Mountains, Bridges & Barricades: The Challenges of COVID-19 Prevention in Myanmar’s Naga Self-Administered Zone
In Myanmar’s restive and remote Naga Self-Administered Zone (SAZ), there are only two medical doctors to serve the needs of an estimated 130,000 people. In April 2020, with the COVID-19 pandemic threatening communities across Myanmar, Community Partners International (CPI) supported local civil society organization the Eastern Naga Development Organization (ENDO) to raise awareness of COVID-19 risks and prevention measures in 108 remote villages in five townships: Lahe, Leshi and Nanyun in the Naga SAZ, and the neighboring townships of Hkamti and Pansaung.
Situated in the northern tip of Myanmar’s Sagaing Region, bordering the Indian State of Nagaland, this mountainous frontier tract is one of the poorest, least-developed and most isolated areas of Myanmar. The Naga SAZ was created under Myanmar’s 2008 Constitution which granted three townships in this region - Lahe, Leshi, and Nanyun - some independent legislative powers under a “leading body” of representatives. However, in practice, the SAZ has little autonomy from the central government.
The majority of the population is ethnic Naga, a group of more than 40 tribes who inhabit India’s Nagaland State and northwestern Myanmar. Minority Shan, Kachin, and Bamar ethnic populations also live in the Naga SAZ. This region has experienced decades of unrest, with Naga independence movements in Myanmar and India engaging in protracted struggles with their respective governments.
While the Naga SAZ has been relatively quiet in recent years, occasional skirmishes erupt, and deep mistrust of the Myanmar government persists. The isolation and legacy of conflict make it difficult for the Myanmar Ministry of Health and Sports (MoHS) to recruit health workers to work in the Naga SAZ, and when they do these health workers are not easily accepted or trusted by local communities. Community-based health organizations like the ENDO, staffed by Naga community members, are better able to establish trust and rapport when providing the first line of community-based health care.
CPI began working with the ENDO in 2018, supporting emergency medical response activities focused on infectious disease and nutrition. In 2019, CPI supported the ENDO to operate mobile health teams providing primary health care to remote villages. The ENDO has established relationships with local communities and ethnic armed organizations that enable it to operate safely in the Naga SAZ and surrounding areas.
By launching COVID-19 prevention activities in early April, CPI and the ENDO’s goal was to get in early with accurate information and help communities to establish basic prevention measures. During the community education sessions in each village, the ENDO health workers focused on developing understanding of COVID-19 transmission and symptoms and underlined the importance of prevention measures such as regular hand washing, respiratory etiquette, and physical distancing. As people in the Naga SAZ frequently cross the border into India to work and study, the health workers also emphasized the need for returnees to self-isolate for a minimum of 14 days after their return.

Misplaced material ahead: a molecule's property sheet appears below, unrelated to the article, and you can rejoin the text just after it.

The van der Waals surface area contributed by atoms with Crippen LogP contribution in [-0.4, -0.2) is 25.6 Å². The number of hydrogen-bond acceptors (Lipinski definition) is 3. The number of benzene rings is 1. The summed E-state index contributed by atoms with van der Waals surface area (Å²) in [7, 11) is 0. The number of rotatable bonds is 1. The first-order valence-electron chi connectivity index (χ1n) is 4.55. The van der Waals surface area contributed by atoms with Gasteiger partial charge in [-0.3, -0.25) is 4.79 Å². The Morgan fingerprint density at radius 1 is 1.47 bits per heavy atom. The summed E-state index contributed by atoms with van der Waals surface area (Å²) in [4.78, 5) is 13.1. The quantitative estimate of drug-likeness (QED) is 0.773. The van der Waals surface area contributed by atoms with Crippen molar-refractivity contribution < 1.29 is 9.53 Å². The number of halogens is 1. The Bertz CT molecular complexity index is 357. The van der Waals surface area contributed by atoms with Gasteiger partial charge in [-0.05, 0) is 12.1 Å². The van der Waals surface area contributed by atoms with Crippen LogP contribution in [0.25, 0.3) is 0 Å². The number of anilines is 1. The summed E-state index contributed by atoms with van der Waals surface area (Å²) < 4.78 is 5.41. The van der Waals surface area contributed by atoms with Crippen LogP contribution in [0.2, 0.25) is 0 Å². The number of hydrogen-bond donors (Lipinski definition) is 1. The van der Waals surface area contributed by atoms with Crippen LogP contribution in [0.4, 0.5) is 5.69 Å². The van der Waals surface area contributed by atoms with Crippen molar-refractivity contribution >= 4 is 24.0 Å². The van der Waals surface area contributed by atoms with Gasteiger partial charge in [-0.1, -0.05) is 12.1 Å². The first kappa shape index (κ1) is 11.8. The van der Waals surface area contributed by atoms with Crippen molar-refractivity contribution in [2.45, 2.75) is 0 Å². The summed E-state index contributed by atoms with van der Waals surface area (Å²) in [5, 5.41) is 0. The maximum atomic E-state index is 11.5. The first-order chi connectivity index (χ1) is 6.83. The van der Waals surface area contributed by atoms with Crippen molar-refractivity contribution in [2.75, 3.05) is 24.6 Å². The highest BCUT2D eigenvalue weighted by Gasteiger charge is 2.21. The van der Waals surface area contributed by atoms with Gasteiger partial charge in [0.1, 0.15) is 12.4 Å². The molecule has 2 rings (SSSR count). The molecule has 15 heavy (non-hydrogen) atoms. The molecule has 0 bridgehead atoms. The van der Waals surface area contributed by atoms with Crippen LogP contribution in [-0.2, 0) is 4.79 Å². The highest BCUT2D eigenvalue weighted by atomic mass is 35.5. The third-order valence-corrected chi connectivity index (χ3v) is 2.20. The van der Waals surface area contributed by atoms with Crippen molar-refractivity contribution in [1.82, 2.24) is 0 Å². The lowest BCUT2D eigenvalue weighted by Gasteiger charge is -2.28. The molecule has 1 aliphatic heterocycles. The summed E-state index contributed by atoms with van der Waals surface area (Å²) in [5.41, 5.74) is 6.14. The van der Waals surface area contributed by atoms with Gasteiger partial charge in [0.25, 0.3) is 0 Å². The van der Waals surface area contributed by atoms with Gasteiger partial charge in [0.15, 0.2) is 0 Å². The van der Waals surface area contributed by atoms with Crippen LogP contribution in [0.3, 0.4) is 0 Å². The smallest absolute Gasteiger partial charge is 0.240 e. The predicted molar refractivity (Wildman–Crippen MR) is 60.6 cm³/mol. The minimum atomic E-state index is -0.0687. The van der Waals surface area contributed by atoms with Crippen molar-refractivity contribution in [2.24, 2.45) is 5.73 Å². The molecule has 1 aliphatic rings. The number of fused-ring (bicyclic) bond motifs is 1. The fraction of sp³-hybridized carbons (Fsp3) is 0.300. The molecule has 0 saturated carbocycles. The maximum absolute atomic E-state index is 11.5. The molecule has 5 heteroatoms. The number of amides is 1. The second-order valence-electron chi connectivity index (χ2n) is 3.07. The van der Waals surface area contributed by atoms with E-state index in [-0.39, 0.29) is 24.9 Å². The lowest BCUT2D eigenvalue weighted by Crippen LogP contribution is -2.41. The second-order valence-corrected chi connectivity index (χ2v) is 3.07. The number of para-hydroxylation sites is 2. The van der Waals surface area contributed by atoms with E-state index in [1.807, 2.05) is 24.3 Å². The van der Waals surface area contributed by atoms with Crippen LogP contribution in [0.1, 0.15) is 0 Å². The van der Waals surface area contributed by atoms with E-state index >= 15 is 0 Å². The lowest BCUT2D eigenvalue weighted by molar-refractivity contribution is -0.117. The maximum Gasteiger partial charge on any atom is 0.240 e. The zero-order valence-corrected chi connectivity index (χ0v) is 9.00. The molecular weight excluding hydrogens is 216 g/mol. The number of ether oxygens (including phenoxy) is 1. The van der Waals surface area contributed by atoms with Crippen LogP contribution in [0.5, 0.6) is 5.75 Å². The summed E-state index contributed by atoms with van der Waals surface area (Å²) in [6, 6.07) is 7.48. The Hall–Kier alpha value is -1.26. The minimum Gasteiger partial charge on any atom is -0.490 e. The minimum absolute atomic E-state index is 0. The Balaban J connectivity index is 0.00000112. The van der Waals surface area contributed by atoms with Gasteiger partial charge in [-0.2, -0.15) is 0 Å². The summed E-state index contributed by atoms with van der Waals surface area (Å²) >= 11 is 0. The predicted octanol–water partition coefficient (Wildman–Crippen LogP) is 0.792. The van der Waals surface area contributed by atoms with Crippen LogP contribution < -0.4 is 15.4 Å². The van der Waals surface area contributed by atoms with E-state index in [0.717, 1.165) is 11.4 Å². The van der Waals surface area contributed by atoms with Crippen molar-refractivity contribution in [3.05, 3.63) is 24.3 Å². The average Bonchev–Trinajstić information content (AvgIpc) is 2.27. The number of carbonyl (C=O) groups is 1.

The mountainous terrain and fragile road infrastructure make it difficult to travel. It can take many arduous hours on dirt roads and bridle paths to reach villages. Many routes to villages are only passable on horseback, by motorcycle, or on foot. Damaged roads, precipitous climbs, and rickety bridges over fast-flowing rivers and creeks make journeys hazardous. During the rains, villages can be cut off for long periods due to damage caused by landslides and flash floods.
Vang Sing, a Project Coordinator with the ENDO who leads a team of 14 health workers, explains: “We traveled from Hkamti to Lahe by motorcycle and it took the whole day. Our target villages are two to three hours away from each other. We brought fuel with us for the whole journey. Some of the paths are very dangerous and difficult to travel on.”
The ENDO mobile health teams faced several other obstacles. In some cases, they found the entrances to villages barricaded as rumors of the COVID-19 pandemic had already reached the community. Information can be slow to reach these communities, and their isolation can amplify misinformation. They had to negotiate entry with community leaders so that they could conduct COVID-19 community education sessions and put up information posters.
“There are no telephone or internet communications in the Naga SAZ,” explains Vang Sing. “Only radios are available. Some communities are panicking about COVID-19 because of misleading and incomplete news that they heard. They don’t have accurate information about prevention methods.”
Another obstacle is language. Naga communities speak many distinct languages and dialects. The ENDO mobile health teams needed to ensure that they were able to communicate effectively with all communities that they visited. They used interpreters, simulations, and images to get their messages across.
Despite the challenges, Vang Sing is glad that his team could help early on in the COVID-19 pandemic. “I am glad to be able to reach out to these communities that have limited access to health services and little information from health authorities,” he says. “I would like to do more to improve the lives and health of Naga people.”
Moving forward, CPI will continue to support the ENDO mobile health teams to deliver primary health care services and COVID-19 prevention and awareness-raising. CPI is also helping the ENDO to procure supplies including face masks, gloves, and soap to help equip isolated government station hospitals in the Naga SAZ.
These COVID-19 Emergency Response activities were made possible with financial support from Community Partners International’s private donors and the Access to Health Fund.
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